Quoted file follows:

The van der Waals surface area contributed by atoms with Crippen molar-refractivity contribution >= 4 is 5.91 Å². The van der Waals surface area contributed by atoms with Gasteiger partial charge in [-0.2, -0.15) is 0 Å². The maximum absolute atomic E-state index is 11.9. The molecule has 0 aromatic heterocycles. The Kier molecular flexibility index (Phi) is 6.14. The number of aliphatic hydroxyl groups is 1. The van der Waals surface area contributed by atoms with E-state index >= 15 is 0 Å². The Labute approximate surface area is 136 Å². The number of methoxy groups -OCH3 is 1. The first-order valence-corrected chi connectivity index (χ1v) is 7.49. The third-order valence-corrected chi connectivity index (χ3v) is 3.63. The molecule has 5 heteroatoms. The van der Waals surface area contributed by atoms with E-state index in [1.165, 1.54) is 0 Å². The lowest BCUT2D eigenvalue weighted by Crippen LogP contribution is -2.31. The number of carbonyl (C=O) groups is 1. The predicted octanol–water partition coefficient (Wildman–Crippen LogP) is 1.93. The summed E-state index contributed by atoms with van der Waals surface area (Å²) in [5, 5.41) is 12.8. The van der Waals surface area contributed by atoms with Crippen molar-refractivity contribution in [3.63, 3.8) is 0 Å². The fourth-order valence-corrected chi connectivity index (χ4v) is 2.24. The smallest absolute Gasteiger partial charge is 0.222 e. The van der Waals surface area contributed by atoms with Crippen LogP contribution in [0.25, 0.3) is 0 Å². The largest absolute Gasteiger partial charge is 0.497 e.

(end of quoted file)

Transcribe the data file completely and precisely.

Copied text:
The van der Waals surface area contributed by atoms with Crippen molar-refractivity contribution >= 4 is 5.91 Å². The van der Waals surface area contributed by atoms with Gasteiger partial charge in [-0.2, -0.15) is 0 Å². The maximum absolute atomic E-state index is 11.9. The molecule has 0 aromatic heterocycles. The Kier molecular flexibility index (Phi) is 6.14. The number of aliphatic hydroxyl groups is 1. The van der Waals surface area contributed by atoms with E-state index >= 15 is 0 Å². The Labute approximate surface area is 136 Å². The number of methoxy groups -OCH3 is 1. The first-order valence-corrected chi connectivity index (χ1v) is 7.49. The third-order valence-corrected chi connectivity index (χ3v) is 3.63. The molecule has 5 heteroatoms. The van der Waals surface area contributed by atoms with E-state index in [1.165, 1.54) is 0 Å². The lowest BCUT2D eigenvalue weighted by Crippen LogP contribution is -2.31. The number of carbonyl (C=O) groups is 1. The predicted octanol–water partition coefficient (Wildman–Crippen LogP) is 1.93. The summed E-state index contributed by atoms with van der Waals surface area (Å²) in [5, 5.41) is 12.8. The van der Waals surface area contributed by atoms with Crippen molar-refractivity contribution in [3.63, 3.8) is 0 Å². The fourth-order valence-corrected chi connectivity index (χ4v) is 2.24. The smallest absolute Gasteiger partial charge is 0.222 e. The van der Waals surface area contributed by atoms with Crippen LogP contribution in [0.25, 0.3) is 0 Å². The largest absolute Gasteiger partial charge is 0.497 e.